From a new published paper by Acemoglu, Robinson, and Santos (Journal of the European Economic Association, January 2013):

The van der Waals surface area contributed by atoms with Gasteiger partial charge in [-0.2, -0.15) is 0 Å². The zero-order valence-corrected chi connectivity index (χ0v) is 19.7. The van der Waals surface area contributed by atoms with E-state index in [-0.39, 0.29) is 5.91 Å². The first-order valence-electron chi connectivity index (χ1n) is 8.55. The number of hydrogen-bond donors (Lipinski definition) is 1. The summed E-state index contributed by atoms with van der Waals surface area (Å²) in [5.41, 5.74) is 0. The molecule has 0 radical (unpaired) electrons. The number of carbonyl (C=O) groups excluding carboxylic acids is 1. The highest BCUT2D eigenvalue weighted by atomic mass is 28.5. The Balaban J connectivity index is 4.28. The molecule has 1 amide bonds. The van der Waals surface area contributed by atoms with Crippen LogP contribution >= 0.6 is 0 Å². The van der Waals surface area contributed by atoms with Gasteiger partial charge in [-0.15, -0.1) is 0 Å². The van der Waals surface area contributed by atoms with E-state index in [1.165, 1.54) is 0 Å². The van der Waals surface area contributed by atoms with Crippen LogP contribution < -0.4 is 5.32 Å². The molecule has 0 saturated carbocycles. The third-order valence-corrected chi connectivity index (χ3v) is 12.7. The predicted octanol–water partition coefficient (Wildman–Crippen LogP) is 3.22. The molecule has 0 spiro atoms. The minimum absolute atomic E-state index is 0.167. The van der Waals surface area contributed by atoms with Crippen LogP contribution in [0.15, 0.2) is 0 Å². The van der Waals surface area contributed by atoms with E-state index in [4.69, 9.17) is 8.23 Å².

Many states in Latin America, Africa, and Asia lack the monopoly of violence, even though this was identified by Max Weber as the foundation of the state, and thus the capacity to govern effectively. In this paper we develop a new perspective on the establishment of the monopoly of violence. We build a model to explain the incentive of central states to eliminate nonstate armed actors (paramilitaries) in a democracy. The model is premised on the idea that paramilitaries may choose to and can influence elections. Since paramilitaries have preferences over policies, this reduces the incentives of the politicians they favor to eliminate them. We then investigate these ideas using data from Colombia between 1991 and 2006. We first present regression and case study evidence supporting our postulate that paramilitary groups can have significant effects on elections for the legislature and the executive. Next, we show that the evidence is also broadly consistent with the implication of the model that paramilitaries tend to persist to the extent that they deliver votes to candidates for the executive whose preferences are close to theirs and that this effect is larger in areas where the presidential candidate would have otherwise not done as well. Finally, we use roll-call votes to illustrate a possible “quid pro quo” between the executive and paramilitaries in Colombia.